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Fighting for (and against) women’s suffrage

A black and white photograph of a woman in an Edwardian-style striped dress with her hair parted in the middle and tied in a bun. She wears a thick, black fabric necklace with a heart locket hanging from it. Below her locket is a large brooch. She is holding something in both her hands but it's unclear as to what it might be.
Edith Craig, playwright and women's suffragist | © National Trust

Many of the places we care for were home to impassioned people who campaigned both for and against women’s suffrage in the early 20th century. From Edith Craig of Smallhythe, whose plays on women’s rights gently educated the ‘frivolous’ people, to National Trust founder Octavia Hill who, despite staunch social reform views was actually against women’s suffrage.

Fighting for women’s suffrage

Some were members of the leading suffrage groups, taking part in marches and protests, whilst others used theatre and literature to champion female empowerment.

Agnes Pochin and Laura McLaren

Bodnant Garden in Conwy was home to Laura McLaren who was almost certainly inspired into activism by her mother, Agnes, an early campaigner. Agnes was one of the key speakers at the 1868 meeting of the Manchester National Society for Women’s Suffrage, a starting point for the campaign for women’s suffrage in Britain.

Mother and daughter both campaigned for women’s rights and suffrage, as did Laura's mother-in-law, Priscilla Bright McLaren.

Laura became part of the executive committee of the newly formed National Society for Women’s Suffrage in 1872. She later led a group to Downing Street to confront Prime Minister Asquith about his opposition to women’s rights, but rejected militant tactics. She argued that women’s changed positions during the First World War as workers and heads of households made it crucial their voices were heard.

Edith Craig

Smallhythe Place in Kent was home to Edith Craig, daughter of the acclaimed actress Ellen Terry. Like her mother, Edith was immersed in theatre. She directed plays on women’s rights and said: ‘Plays have done such a lot for the Suffrage [movement]. They get hold of nice, frivolous people who would die sooner than go in cold blood to meetings. But they watch plays, and get interested, and then we can rope them in for meetings.’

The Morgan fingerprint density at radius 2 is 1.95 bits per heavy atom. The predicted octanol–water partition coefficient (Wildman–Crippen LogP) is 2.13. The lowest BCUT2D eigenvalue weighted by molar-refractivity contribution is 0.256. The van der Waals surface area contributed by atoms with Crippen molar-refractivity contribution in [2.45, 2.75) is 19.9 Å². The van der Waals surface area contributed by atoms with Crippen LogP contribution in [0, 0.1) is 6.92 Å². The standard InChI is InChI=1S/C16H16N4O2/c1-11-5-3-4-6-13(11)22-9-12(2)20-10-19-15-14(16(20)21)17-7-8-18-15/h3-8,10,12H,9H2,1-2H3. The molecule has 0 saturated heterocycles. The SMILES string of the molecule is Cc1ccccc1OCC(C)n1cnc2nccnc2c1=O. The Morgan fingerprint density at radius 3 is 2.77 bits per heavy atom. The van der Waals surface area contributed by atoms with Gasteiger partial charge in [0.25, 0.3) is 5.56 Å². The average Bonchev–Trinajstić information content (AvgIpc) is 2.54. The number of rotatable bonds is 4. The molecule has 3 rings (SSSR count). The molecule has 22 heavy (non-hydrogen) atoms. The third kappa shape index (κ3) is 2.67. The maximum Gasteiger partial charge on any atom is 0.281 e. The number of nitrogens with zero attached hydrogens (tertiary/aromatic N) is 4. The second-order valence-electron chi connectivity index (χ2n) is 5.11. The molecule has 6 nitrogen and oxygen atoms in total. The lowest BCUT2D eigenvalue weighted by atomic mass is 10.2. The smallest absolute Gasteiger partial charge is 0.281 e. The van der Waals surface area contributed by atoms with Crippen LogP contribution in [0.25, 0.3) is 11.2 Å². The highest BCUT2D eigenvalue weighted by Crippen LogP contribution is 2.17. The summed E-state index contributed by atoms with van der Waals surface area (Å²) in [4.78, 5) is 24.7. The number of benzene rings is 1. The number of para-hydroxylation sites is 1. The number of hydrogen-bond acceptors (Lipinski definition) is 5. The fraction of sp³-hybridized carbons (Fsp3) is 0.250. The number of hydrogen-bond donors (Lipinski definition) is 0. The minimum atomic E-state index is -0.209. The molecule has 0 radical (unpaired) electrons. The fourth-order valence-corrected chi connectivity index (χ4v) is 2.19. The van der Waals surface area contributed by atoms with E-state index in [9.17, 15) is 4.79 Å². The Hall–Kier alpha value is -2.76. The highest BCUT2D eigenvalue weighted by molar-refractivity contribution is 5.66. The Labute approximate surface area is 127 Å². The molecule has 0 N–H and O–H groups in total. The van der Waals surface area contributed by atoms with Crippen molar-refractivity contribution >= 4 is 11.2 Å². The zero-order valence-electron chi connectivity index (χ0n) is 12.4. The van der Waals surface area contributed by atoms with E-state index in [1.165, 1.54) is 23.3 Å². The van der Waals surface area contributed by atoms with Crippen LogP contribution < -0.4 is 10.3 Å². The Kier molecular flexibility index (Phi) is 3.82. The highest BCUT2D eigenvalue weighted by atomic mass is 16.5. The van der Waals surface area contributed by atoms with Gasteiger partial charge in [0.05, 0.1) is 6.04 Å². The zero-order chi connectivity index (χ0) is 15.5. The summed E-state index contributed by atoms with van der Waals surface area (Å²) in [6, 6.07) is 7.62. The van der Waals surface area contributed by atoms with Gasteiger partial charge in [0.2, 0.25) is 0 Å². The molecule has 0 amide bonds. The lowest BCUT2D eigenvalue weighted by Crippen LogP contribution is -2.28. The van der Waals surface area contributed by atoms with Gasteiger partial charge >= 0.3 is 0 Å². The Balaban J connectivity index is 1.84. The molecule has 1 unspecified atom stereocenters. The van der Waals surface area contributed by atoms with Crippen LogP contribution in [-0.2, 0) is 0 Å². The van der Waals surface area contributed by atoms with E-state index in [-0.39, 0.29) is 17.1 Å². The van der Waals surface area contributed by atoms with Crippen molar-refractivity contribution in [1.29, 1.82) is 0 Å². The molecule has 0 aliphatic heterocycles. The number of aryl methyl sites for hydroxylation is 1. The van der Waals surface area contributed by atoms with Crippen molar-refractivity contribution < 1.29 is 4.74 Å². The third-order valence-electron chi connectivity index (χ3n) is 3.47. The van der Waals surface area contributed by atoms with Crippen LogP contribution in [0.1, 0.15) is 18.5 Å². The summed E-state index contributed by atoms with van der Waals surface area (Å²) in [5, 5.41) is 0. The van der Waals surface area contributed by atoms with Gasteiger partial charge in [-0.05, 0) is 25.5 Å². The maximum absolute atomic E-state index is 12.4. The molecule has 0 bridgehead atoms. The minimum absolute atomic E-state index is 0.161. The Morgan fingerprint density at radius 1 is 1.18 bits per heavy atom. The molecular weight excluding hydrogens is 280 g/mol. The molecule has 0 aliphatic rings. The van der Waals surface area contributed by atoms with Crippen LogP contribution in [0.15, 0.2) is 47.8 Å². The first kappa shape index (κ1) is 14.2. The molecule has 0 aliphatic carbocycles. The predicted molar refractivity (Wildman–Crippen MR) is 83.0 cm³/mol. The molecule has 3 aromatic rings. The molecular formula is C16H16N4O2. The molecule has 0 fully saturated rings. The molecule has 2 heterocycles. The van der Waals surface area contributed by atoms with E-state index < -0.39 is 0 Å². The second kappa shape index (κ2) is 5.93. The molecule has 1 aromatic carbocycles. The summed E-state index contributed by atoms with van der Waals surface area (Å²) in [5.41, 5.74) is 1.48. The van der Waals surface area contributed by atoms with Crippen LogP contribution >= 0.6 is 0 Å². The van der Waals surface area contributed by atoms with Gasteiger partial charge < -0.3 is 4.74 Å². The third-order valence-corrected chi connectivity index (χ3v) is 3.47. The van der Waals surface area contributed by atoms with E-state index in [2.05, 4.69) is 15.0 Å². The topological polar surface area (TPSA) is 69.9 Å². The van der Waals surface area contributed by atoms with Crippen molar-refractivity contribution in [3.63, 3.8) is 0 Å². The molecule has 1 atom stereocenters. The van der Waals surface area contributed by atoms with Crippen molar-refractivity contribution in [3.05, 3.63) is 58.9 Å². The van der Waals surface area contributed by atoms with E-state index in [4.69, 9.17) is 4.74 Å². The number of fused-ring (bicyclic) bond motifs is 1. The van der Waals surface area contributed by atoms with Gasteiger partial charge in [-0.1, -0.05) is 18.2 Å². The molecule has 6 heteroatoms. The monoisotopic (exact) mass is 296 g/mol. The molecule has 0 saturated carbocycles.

Edith co-founded the feminist bookshop, the International Suffrage Shop and sold the Votes for Women newspaper on the streets of London.

Edith Vane-Tempest-Stewart

Few defied expectations of women as completely as Edith, Lady Londonderry who lived at Mount Stewart in County Down. ‘A young hound running riot’, is how a fiercely anti-suffrage Theresa, Marchioness of Londonderry, dubbed her wayward, pro-suffrage daughter-in-law.

Edith moved in powerful circles and used her influence to empower others, including as Colonel-in-Chief of the Women’s Volunteer Reserve during the First World War. She even formed a breakaway organisation – the Women’s Legion – in 1915.

You can see reminders of the Women’s Legion emblazoned on her garden pots and even her butter stamps at Mount Stewart.

A charcoal drawing of a lady in her mid-30s, with curled hair and a benevolent look on her face
Edith Vane-Tempest-Stewart, Lady Londonderry | © National Trust Images/John Hammond

George Bernard Shaw and Charlotte Shaw

Playwright George Bernard Shaw who lived at Shaw’s Corner in Hertfordshire was at the height of his fame as the women's suffrage movement was at its strongest.

In 1906, when he moved to Shaw’s Corner, he was one of the most famous men in the world. He moved in suffrage circles for years but refused to speak at meetings, saying: ‘Every time you ask a man to appear on your platform, you consent the insufficiency of women to plead their own cause.’ Instead, Shaw gave suffrage a voice in his plays, which feature strong, independent women. One of his best-known suffrage plays, Fanny’s First Play, ran for more than 600 performances.

Shaw believed in suffrage for all women – not just the wealthy ones with property. He supported the cause, but social equality more broadly across gender and class was more important to him.

Fighting against women's suffrage